For second grade, the school district moved me from Center to Renton Elementary School.  Mrs. T. was my teacher, and I learned to tell time.  She used a wind-up, Big Ben face clock on her desk and taught us by moving the hands.  She used to read from the Bible and pray first thing in the morning, but I didn't understand the old-fashioned words.  I felt uncomfortable.  I could not relate the words in the book she was reading to the personal faith my mother had taught me.  This was 1958, so she also drilled us on what to do in case of a nuclear attack.  "Everyone kneel under your desk and cover your head with your hands," she barked at us.  She lived close by in the Renton community, and one day she complained about the paperboy walking across her lawn because he was ruining her grass.  "I will turn you over to the Communists if you don't behave," she threatened us.  I feared her.  One time she cracked my knuckles with a brown wooden ruler for some offense I don't remember.  Another time the classroom got very quiet, and, when I looked up, she was walking down the aisle toward my desk.  I must have been concentrating on a book or paper when the rest of the class saw her look at me.  She didn't say a word but reached under my chair and pulled my legs from where one had been crossed behind the other.  She had warned me about this once or twice, but I guess I was in the habit of sitting that way and didn't realize I had done it again.  I felt my face turn red, and I was humiliated.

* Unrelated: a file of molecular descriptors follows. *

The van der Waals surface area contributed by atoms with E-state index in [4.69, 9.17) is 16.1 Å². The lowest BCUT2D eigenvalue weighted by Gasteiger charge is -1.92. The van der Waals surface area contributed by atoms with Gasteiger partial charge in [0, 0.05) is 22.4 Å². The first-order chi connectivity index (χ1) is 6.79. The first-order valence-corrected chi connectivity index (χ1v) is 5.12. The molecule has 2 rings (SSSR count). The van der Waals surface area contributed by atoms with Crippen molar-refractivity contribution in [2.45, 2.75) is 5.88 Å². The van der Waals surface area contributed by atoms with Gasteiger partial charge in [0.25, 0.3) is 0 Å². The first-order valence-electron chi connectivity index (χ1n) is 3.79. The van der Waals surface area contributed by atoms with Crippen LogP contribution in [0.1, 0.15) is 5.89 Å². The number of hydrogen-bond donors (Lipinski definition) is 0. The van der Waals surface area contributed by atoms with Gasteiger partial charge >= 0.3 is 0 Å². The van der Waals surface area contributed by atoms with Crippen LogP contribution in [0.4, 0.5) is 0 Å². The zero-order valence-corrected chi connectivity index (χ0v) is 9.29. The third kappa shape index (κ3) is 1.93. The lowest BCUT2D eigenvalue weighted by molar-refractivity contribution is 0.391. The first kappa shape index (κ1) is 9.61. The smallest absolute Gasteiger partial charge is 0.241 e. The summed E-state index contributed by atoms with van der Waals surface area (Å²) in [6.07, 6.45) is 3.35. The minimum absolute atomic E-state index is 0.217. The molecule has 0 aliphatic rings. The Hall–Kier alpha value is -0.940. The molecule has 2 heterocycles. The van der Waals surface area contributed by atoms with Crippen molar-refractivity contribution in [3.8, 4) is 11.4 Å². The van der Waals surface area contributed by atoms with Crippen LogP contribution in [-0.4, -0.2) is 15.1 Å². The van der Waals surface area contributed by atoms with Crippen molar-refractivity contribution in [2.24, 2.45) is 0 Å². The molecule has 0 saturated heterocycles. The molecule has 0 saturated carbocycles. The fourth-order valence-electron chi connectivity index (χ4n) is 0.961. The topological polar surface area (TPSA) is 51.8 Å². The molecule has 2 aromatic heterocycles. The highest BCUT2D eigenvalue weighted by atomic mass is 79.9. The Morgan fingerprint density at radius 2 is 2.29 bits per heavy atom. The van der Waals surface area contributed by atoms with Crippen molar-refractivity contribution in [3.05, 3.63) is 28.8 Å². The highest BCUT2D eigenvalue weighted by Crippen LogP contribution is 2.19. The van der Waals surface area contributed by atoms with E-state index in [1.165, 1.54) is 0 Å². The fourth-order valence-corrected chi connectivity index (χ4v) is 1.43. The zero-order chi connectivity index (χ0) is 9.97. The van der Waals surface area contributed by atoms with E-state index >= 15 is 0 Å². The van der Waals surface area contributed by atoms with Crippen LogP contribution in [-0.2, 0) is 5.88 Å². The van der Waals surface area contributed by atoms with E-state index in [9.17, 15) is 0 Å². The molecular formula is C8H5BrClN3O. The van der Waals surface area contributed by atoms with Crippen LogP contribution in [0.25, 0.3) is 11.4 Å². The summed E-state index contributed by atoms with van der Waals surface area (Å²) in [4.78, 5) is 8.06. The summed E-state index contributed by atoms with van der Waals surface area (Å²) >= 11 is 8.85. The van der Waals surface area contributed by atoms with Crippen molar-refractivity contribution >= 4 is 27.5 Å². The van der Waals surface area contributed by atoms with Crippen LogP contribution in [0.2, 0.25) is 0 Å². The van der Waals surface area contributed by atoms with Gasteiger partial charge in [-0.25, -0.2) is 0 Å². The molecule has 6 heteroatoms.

Fourth grade was also spent in Renton School, and I had a wonderful teacher named Mrs. M., another gray-haired lady who was patient and warm.  I loved her, and she was the only teacher to whom I gave a Christmas present.  I convinced my dad to buy her the beautiful porcelain bowl I picked out at Woolworth's.  White with painted flowers in red and blue, trimmed with gold around the edges, the bowlwas worthy of a special dais in her china cabinet--in my opinion at least.  "Thank you very much, Roseann, for the lovely bowl.  It is the perfect size for my salads.  Sincerely, Mrs. M.," her thank you note read.  I was worried that the paint would chip after exposure to vinegar and a bit disappointed that she didn't preserve this bowl for display only, but I did not say anything to her.